Sensations are always arising and passing away... arising and passing away. We put a lot of energy into labeling these sensations.
Sensations don't create our reality; the labels do. The same sensation never shows up twice.
‘Comfort’ and ‘Discomfort’
We are where we are because of the things we’ve done in the past. If we want to go somewhere different, we need to do different things, or do things differently.
Why is it easier said than done? Because in order to expand outside of our comfort zone, to ‘lean into our edge’, we often need to willingly embrace discomfort.
We often spend a portion of sessions working on the abdomen. The viscera, the intestines, the abdominal muscles… the ‘belly’ represents vulnerability. Because we ‘store’ so much there, and armor ourselves against ‘seeing’ and ‘feeling’ ourselves, this time during sessions can be a valuable time to consider our relationship to discomfort. Nothing touches on discomfort like our ‘core’ wounds.
I may repeat this, because it often takes a few repetitions to anchor in.
The belly is ideally soft and fluid. Believe it or not, it is possible to be muscular and toned, and also soft and fluid.
Most of us carry a lot of emotional and physical baggage there in the gut.
When you are fully vulnerable, and feel fully safe, I should be able to push right through the fluid intestines and touch the psoas, the deepest abdominal muscle that runs along the spine. I’ve felt this before with clients in certain sessions. It is somewhat rare in our culture.
A few common patterns are:
- The belly tenses up and pushes me out at various levels, out of ‘fear’, usually linked to residual trauma.
- The exploration of the viscera causes one to ‘go away’ and ‘zone out’. During these trance states, valuable clues come up as to what is being stored. We’ll continue to practice catching them so we can learn from them.
- I can go all the way in with ease, because the area has been ‘disconnected’. Usually I'll then ask a few questions about the sensations, and this allows reconnection, and then the sensations & emotions often flow.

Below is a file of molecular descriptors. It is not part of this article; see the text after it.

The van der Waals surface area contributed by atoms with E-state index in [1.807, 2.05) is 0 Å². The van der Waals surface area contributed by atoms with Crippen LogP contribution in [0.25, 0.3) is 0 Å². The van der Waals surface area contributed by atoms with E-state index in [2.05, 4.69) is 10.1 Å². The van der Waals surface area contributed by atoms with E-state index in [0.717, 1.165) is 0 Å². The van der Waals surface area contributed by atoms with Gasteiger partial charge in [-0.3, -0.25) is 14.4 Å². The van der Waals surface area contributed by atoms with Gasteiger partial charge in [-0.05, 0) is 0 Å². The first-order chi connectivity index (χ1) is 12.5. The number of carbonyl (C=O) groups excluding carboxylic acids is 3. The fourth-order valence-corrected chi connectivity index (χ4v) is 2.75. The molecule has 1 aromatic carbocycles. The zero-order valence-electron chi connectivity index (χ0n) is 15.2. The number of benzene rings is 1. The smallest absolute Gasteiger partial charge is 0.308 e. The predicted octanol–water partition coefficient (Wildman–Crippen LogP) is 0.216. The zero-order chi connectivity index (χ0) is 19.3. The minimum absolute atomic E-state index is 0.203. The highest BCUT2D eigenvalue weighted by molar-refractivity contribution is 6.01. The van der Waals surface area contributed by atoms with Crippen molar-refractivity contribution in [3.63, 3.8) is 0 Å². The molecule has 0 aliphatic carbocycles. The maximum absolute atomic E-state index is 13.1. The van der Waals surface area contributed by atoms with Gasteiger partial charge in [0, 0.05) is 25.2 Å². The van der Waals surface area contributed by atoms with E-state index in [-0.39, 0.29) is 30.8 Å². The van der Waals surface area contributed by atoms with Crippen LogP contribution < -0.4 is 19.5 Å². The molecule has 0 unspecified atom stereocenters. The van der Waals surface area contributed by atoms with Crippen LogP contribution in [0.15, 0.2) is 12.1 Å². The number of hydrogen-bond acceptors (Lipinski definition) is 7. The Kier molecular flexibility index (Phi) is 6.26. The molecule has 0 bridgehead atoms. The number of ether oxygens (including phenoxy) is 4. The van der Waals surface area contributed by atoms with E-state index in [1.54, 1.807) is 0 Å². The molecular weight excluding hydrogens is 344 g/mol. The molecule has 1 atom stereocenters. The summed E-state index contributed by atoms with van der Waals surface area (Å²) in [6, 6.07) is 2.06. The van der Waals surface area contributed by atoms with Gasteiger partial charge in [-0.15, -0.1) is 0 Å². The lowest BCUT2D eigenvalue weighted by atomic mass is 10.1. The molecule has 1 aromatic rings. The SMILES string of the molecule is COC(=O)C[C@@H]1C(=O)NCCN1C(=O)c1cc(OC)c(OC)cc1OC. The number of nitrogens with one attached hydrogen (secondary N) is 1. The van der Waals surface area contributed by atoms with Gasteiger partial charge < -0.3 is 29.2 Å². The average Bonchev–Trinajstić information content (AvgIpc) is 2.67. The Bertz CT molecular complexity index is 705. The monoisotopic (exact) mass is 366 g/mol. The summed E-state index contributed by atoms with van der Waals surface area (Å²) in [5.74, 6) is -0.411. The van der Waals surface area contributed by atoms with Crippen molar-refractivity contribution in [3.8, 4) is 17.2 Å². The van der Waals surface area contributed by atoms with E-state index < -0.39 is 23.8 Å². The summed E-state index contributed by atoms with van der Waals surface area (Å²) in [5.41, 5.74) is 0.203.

Flow and non Flow
It's safe to say that, a majority of the time, most of us are not in FLOW. We tense our whole bodies without being aware of it, writhe to escape the discomfort or 'pain,' disconnect, stop breathing or take shallow breaths, change our body alignment to reroute energy, etc.
What arises during these explorations is invaluable. They're like signposts that show us where to go (or not go) next for the deepest healing. What shows up is often a clue as to where we are 'stuck.'
As an example, during abdominal work, some clients crave, or literally smell their favorite comfort foods. One remembered his Russian grandmother baking bread, as one of the high points of his young life. Another thought of fish tacos and tequila. Some race through their mind and think about what they need to do for work. Some immediately shift their full focus to taking care of others, (children, parents, or a significant other, etc) because taking care of oneself is ‘uncomfortable’. Some open their eyes to escape the inner world, and others turn their head away from the point being worked on. Some actually turn their head toward the pain, and laugh or smile.
We'll continue to explore what your strategies have been, bring attention to them, and create alternatives.
Much of this has will has to do with the psoas muscle (see below).
- Continue to soften and listen to the sacred messages from your body. Notice where you are 'tense' and where you are 'fluid.'
- Consider the disempowering ways you might have dealt with discomfort in the past.
- Consciously create uncomfortable situations for yourself, and observe your internal world as you experience them. Examples: For people who need to be ‘good’ at everything, this could include taking a beginner class. For someone who is attached to physical comfort, this could include sleeping on the floor for a night (which is actually healing to the skeletal system and the spine), or alternating the shower between hot and cold (also a powerful cleanser). Or a shift in diet, to give up comfort foods or routines.
The psoas runs from the lower 5 lumbar to the top of the femur or thigh bone. When it is congested, it can affect posture, digestion, circulation, sexuality, and the urinary system, to name a few. The nerves that are impacted are the ones in the bottom box below:
A tight psoas can continually send a message to our body that we are in fight or flight mode, a symptom of which is a low level anxiety. This is draining on the adrenals and other systems. Stress is one of the main causes of depression.
Palpating the psoas directly in a conscious way, while gently inquiring and keeping you present, is the most direct and impactful way to work with it. TRE, or Trauma Release Exercise can also help remove some of the energy from the psoas (video).
Tears are often need to flow for stagnant energy to move. As the psoas is being touched, you may feel waves of emotion or energy. This happens after the intense resistance ebbs. The resistance essentially has to complete before the next phase. And then energy can move, and another layer becomes available.
In the MahaMudra, sacred practice of Tibetan meditation, the psoas is referred to as the ‘seat of the ego.’ It is how and where we ‘hold onto things.’ The psoas muscles, because they run through the pelvis, and connect the spine to the thigh bones, also connect the upper to the lower half of the body. We touch into those muscles to reconnect the upper and lower halves, reconnecting to a physical experience of wholeness.
Trauma drives energy upward in the body (toward the head), and healing involves bringing it back down. Herbs that are grounding, like roots, can support with this process. (An herbal tea of Burdock root, can be helpful).
Peter Levine, In an Unspoken Voice
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